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Early results from the first round of random sample COVID-19 testing administered by the Johnson County Department of Health and Environment last week has found nine positives among 330 tests processed, an infection rate of 2.7%.
Sanmi Areola, PhD, director of the Johnson County Department of Health and Environment, characterized those results as evidence that residents have done a good job of helping mitigate community spread of the virus through adherence of stay-at-home orders and hygiene guidelines. However, he said, the apparent success of efforts to bend the curve doesn’t mean the county can lift restrictions immediately.
“Definitely way too early to roll back — we don’t want to lose the gains that we have made,” Areola said during a public health update Tuesday that was streamed online from the county government chambers in Olathe. “So we are continuing to ask you to continue to keep doing the things that you are doing.”
At a special meeting of the board of county commissioners on Monday, three commissioners told county staff that they had been getting a wave of inquiries from residents about when the restrictions could be lifted so that more normal life could resume.
During Tuesday’s briefing, Areola said the county health department would be using data from last week’s tests and future random samples to make recommendations about when and how to ease back into regular daily life. He said that moving too quickly could increase the risk of a resurgence of the virus that would necessitate another round of restrictions.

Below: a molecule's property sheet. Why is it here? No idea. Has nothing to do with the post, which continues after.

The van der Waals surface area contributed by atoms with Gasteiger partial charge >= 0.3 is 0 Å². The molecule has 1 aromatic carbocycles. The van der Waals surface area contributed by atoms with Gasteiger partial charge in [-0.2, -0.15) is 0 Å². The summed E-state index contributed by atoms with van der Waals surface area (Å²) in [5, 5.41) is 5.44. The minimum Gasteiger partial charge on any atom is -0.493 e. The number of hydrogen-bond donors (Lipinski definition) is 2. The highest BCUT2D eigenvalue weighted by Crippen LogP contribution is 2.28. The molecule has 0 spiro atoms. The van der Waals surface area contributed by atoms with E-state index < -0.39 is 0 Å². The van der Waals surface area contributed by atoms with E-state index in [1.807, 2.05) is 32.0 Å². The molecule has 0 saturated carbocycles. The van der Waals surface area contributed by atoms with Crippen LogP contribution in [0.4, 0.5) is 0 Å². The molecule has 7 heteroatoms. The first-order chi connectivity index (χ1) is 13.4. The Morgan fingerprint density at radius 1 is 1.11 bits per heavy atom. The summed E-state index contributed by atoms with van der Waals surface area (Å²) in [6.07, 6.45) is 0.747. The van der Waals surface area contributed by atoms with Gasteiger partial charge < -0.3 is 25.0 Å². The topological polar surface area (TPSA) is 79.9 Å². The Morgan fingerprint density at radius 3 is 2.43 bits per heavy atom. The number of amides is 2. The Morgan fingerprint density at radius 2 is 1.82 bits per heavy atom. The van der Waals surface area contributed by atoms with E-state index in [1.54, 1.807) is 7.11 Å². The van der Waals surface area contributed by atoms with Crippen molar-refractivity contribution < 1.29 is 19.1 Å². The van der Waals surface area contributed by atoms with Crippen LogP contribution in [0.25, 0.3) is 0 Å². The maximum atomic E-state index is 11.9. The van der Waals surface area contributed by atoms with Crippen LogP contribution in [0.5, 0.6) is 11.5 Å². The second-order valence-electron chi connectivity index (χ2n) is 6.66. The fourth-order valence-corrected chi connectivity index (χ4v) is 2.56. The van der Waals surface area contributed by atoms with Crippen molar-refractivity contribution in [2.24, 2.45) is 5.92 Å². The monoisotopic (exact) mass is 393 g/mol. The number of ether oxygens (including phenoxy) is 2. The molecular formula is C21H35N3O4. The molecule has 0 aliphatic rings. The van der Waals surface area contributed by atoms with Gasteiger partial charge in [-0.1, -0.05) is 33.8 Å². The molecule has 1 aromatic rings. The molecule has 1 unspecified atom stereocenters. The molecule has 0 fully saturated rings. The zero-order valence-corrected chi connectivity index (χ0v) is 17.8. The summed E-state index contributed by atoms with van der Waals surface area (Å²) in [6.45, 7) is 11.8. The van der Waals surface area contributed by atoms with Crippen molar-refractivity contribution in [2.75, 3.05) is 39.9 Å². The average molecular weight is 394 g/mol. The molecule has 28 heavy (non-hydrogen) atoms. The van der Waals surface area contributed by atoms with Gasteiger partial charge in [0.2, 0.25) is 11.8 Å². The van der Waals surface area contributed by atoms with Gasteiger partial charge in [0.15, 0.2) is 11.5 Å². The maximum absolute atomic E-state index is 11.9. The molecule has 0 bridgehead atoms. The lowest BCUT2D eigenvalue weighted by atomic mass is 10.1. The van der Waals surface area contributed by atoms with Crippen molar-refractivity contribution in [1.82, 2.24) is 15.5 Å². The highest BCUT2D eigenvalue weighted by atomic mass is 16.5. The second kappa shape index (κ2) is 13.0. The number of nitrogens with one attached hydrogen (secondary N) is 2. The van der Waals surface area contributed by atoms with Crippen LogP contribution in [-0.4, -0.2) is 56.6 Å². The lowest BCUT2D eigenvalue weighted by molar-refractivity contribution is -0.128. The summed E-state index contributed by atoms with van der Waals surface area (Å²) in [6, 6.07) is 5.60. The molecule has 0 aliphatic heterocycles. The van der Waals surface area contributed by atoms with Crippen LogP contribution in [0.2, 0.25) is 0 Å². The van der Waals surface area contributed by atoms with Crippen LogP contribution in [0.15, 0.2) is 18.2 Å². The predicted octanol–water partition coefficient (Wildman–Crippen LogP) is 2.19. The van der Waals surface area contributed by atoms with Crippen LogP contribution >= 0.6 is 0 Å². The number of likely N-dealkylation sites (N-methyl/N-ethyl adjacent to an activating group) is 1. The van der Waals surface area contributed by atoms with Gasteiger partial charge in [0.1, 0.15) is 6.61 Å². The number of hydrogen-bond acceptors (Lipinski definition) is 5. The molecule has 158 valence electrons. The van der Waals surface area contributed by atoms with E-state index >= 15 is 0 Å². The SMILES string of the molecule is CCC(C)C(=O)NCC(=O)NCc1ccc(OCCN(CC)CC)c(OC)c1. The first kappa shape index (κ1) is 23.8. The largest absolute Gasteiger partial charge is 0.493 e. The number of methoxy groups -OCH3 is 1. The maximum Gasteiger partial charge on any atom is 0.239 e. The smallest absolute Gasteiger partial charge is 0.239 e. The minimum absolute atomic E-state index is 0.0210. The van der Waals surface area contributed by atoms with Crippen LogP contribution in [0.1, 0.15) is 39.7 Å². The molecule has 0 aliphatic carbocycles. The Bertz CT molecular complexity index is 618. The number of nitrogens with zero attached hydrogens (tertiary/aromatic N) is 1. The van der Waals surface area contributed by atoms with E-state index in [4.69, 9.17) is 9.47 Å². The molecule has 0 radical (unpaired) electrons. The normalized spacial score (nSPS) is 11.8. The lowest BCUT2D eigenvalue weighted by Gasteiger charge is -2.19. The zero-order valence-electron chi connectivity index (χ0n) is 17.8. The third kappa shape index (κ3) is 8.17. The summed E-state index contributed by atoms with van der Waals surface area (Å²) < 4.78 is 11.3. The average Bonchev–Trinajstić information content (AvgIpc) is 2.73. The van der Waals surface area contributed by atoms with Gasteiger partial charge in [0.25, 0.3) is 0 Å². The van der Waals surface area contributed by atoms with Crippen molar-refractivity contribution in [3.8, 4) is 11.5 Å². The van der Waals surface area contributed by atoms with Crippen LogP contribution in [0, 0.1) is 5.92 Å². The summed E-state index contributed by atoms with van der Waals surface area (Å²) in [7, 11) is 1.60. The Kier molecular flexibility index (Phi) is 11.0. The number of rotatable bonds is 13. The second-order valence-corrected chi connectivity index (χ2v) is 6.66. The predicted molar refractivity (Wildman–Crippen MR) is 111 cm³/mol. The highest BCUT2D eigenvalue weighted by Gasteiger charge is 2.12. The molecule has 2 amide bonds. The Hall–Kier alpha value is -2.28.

“Obviously, if we are rolling back, this is not something we can do at once,” Areola said. “That’s something we have to think out appropriately, again to make sure to that we don’t have to do this again.”
New data dashboard provides current info on COVID-19 in Johnson County
The county this week also launched a new tracking dashboard with data on the COVID-19 outbreak here.
The dashboard includes the latest information on:
- the number of confirmed cases in the county
- the number of hospitalizations and level of medical intervention needed
- demographic information about patients who have been infected
- the number of tests administered
- geographic location of confirmed cases
The graph released with the launch of the site shows that the highest concentration of cases in the county are in the 66061, 66062 and 66213 zip codes, which cover parts of Olathe, Overland Park and Lenexa.
As of Wednesday morning, there have been 318 positive test results in Johnson County and 16 deaths.